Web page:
“When you hear about Lorton, it’s always negative,” says Mowatt, a former inmate at the prison who is now an independent filmmaker in D.C. “I wanted to document the place that we knew, the good and the bad.” Mowatt, 51, wrote, directed, narrated and scored the film; he also used $20,000 of his own money to fund it. There have been 10 sold-out screenings in D.C., and in September it was featured in the Prince George’s Film Festival. The documentary is streaming on Vimeo and Prime Video.
Among the interviewees in the film is Raymond “Shorty” Coates, 63, who pointed Mowatt to the last copy of the VHS tape, which came from the playwright. Coates served 24 years for armed robbery, mostly at Lorton. When he arrived as a teenager in the late ’70s, he was sent to Youth Center I, one of eight facilities that housed prisoners at a complex that grew to 3,500 acres 20 miles southwest of D.C. Known as “Gladiator School” for its extreme violence, the Youth Center’s welcome for Coates was hot grease thrown in his face while he was on kitchen detail. Through the years, he always looked forward to the play, broadcast on closed-circuit TV for inmates every Christmas. It was titled “Holidays … Hollow Days.”
“I wanted to help Karim tell his story,” Coates told me. “Here’s a young brother who comes from where I come from, and he’s bold enough to try his hand. This is our spirit getting renewed in these times, for a new generation.”
The film outlines Lorton’s strange journey from utopian prison farm to reviled penal colony. Located on a hilly site in Virginia near the Occoquan River, Lorton was first developed in the early 1900s as a Progressive Era experiment. The vision was to offer rehabilitation through farm work and lax security in the countryside for inmates from the crowded D.C. jail. The open-air, campus-style setting included low-slung brick dormitories, walkways and courtyards.
By the ’60s, though, the Lorton complex had become overcrowded, understaffed and underfunded: a holding pen for an ever-surging inmate population numbering 10,000. The film details the staggering statistics: From 1960 to 1996, there were 1,000 escapes, 25 riots, over 5,000 assaults, and more than 50 inmates and several guards killed. It became the scourge of politicians and area residents, and in 1997 a federal mandate began the closure process.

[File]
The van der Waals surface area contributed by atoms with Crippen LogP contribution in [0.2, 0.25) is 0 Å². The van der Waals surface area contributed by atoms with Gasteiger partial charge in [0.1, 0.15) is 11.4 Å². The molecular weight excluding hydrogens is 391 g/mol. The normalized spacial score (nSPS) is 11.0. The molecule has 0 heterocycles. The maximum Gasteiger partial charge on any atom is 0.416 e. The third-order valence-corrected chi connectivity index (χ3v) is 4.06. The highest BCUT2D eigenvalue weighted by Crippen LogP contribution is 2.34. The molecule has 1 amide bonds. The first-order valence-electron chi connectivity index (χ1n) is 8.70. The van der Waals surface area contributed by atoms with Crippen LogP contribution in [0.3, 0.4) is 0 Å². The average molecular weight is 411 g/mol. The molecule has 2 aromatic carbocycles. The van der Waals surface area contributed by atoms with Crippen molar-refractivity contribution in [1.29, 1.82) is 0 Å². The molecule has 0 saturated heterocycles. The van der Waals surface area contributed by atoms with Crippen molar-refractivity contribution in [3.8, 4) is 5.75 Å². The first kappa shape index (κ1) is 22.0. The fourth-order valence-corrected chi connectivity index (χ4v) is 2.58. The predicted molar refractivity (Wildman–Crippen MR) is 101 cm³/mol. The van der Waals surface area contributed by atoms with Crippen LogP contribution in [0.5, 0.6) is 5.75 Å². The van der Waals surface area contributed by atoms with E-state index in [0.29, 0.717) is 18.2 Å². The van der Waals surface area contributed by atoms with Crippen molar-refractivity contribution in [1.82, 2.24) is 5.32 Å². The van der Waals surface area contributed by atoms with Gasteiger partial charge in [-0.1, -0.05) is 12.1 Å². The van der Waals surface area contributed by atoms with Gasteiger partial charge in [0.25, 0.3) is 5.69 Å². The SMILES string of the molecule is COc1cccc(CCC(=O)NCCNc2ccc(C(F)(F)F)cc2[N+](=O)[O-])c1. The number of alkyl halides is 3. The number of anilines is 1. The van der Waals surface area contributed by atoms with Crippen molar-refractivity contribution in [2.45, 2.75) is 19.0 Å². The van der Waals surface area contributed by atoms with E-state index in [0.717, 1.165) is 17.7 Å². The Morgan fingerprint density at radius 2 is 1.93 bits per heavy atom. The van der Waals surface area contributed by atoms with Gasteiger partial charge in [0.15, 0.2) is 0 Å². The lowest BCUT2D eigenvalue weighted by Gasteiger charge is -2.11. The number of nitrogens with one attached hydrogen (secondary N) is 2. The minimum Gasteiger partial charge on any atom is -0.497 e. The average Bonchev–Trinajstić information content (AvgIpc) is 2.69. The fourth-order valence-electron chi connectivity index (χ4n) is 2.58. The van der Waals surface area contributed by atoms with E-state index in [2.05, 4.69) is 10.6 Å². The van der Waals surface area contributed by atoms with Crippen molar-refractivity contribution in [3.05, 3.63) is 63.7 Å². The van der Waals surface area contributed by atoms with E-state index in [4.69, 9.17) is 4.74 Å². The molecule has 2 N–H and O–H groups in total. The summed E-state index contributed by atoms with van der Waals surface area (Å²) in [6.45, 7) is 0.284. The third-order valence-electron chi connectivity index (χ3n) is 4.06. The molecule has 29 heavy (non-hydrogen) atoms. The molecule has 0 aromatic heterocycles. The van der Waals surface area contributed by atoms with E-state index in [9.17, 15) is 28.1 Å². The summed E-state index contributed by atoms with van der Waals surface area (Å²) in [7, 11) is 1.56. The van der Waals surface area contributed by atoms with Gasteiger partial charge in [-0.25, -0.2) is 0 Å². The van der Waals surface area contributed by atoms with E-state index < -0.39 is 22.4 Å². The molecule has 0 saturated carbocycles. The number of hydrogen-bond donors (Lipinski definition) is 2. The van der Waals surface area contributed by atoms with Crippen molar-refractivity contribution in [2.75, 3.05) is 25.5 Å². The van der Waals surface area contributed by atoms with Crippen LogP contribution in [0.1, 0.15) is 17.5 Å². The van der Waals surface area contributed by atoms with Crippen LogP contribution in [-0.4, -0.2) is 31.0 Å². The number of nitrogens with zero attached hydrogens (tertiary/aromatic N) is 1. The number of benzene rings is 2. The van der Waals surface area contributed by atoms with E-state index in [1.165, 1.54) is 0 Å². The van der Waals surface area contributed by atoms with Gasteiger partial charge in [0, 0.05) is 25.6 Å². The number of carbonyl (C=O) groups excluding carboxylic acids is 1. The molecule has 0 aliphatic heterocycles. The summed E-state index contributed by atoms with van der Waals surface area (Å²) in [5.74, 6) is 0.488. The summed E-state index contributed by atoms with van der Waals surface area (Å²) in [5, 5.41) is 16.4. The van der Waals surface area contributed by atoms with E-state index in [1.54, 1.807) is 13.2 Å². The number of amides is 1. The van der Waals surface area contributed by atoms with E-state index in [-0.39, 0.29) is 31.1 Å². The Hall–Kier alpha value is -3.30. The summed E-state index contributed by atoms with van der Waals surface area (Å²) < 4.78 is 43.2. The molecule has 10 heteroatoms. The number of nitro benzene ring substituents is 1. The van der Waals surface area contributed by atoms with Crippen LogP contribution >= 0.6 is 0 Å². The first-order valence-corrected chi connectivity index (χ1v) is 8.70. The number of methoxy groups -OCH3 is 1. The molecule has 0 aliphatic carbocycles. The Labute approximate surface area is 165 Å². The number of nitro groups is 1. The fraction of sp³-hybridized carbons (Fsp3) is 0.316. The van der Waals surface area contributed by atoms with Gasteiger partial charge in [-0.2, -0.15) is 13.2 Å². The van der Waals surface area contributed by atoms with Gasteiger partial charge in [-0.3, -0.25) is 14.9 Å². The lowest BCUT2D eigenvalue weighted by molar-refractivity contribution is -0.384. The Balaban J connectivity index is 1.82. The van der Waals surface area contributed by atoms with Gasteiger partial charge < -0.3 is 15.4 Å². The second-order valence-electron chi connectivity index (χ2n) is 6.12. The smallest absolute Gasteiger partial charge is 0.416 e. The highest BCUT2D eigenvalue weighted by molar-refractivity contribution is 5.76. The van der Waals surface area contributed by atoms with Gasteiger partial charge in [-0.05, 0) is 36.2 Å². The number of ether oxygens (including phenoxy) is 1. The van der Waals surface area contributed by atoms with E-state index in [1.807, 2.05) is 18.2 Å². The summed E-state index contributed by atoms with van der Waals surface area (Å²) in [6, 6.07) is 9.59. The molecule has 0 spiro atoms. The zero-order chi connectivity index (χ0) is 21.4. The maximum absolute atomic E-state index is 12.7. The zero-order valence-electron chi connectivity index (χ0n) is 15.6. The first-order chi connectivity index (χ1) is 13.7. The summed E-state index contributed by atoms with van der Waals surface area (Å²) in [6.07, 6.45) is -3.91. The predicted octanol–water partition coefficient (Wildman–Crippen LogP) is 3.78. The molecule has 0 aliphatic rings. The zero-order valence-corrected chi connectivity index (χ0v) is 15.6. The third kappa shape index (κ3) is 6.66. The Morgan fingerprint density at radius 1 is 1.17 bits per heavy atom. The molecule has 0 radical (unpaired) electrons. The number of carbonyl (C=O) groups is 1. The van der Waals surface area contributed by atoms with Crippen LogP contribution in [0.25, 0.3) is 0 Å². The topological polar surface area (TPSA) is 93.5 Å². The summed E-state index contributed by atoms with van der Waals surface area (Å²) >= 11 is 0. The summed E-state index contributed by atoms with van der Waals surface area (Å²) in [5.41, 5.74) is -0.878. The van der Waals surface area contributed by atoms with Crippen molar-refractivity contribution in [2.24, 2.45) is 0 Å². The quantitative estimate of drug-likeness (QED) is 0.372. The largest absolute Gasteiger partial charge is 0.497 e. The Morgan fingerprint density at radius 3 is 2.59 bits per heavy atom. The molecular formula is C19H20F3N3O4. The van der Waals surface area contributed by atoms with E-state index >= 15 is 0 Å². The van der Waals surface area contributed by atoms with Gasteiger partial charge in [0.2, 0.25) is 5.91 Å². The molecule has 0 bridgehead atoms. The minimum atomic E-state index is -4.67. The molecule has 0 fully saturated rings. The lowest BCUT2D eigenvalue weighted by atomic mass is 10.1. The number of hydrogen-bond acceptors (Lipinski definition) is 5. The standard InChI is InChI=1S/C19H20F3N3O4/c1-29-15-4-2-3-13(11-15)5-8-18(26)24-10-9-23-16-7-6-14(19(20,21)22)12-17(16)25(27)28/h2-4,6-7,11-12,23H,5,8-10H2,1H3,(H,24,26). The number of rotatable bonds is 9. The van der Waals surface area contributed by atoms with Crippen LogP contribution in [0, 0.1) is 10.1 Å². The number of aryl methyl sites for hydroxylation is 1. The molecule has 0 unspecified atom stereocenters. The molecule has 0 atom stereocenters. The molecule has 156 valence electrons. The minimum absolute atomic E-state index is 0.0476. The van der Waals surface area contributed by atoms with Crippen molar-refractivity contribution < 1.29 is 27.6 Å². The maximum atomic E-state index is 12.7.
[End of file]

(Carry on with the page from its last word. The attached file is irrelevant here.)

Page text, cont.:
The relative freedom of movement enjoyed by Lorton inmates left many vulnerable to altercations. Mowatt obtained security-camera footage depicting the gruesome aftermaths of several stabbings. Some of the homemade weapons included lawnmower blades sanded into swords.
Mowatt dug up newspaper clippings at local libraries, and they appear on screen to help drive forward the narration: “Inmates Run the Prison, Officials Admit” (1972), “Lorton Called Unfit for Humans” (1974), “Lorton ‘Prison of Terror’ ” (1974). The film also includes TV news footage of a 1986 riot, which burned down a medium-high-security section of the prison that averaged 200 stabbings and five killings a year.
As counterpoint to the chaos, Lorton had another distinction: It boasted an abundance of rehabilitation programs. Most were conceived and carried out by the inmates, many of whom came from D.C.’s most impoverished and disenfranchised neighborhoods east of the Anacostia River and were often scapegoats of draconian drug policies that doled out stiffer sentences to minorities. Besides Inner Voices, the theater group that performed “Holidays … Hollow Days,” the list included singing groups like the Amazing Gospel Souls; traveling sports teams; GED and law classes; welding and carpentry; garment and sewing workshops; and concerts by Frank Sinatra, Fugazi and ex-inmate Chuck Brown.
These often unheralded programs were spearheaded by Lorton’s “thinking guys,” as Coates calls them. By highlighting their work, the film goes beyond the stereotypical portrait of the prison’s violence and offers stories of redemption.
To make his film, Mowatt had to break back into the prison where he served time on drug charges at different periods starting in 1989 when he was 17 — eventually spending a total of more than two decades behind bars. He was surprised but pleased to find the site hadn’t been bulldozed; instead many of the century-old brick buildings had been repurposed for luxury condos and an arts center.
In 2020, Mowatt and his crew climbed through a fence at Lorton after construction workers had left for the day. Mowatt conducted interviews with ex-inmates in their old cells; he also filmed from his own.
For a photo shoot for this article in October, Mowatt and Coates visited the development — which is called, somewhat ironically, Liberty Crest and features views of the former guard towers and a street named Reformatory Way. It was the first time Coates had been back since Lorton had closed. He was thrilled to see the pull-up bars where he used to start his mornings, and he also took note of the walkways, scrubbed of the blood spots of yore, where he’d had fights with other inmates.
“It’s amazing to me that they took this dark, dusty and dangerous place and made it into almost a work of art,” Coates told me later. Mowatt says he’s also impressed with the “creative” repurposing of the prison complex. He says that razing the site would have further erased Lorton from the historical record, and he hopes his documentary will keep the prison’s story from being forgotten.
He says he’s already seen the film’s effect as salve at post-screening Q&A sessions. Families and friends — many of them mothers, wives, sisters and girlfriends of former Lorton inmates — tell him the film has been a blessing. “They say they didn’t have the slightest idea of what these guys were really going through inside prison,” he says. “After seeing the film, they understand. They’re like, ‘Oh, this is why you came home a different person.’ It’s given a lot of people closure.”
Eddie Dean is a writer in Maryland.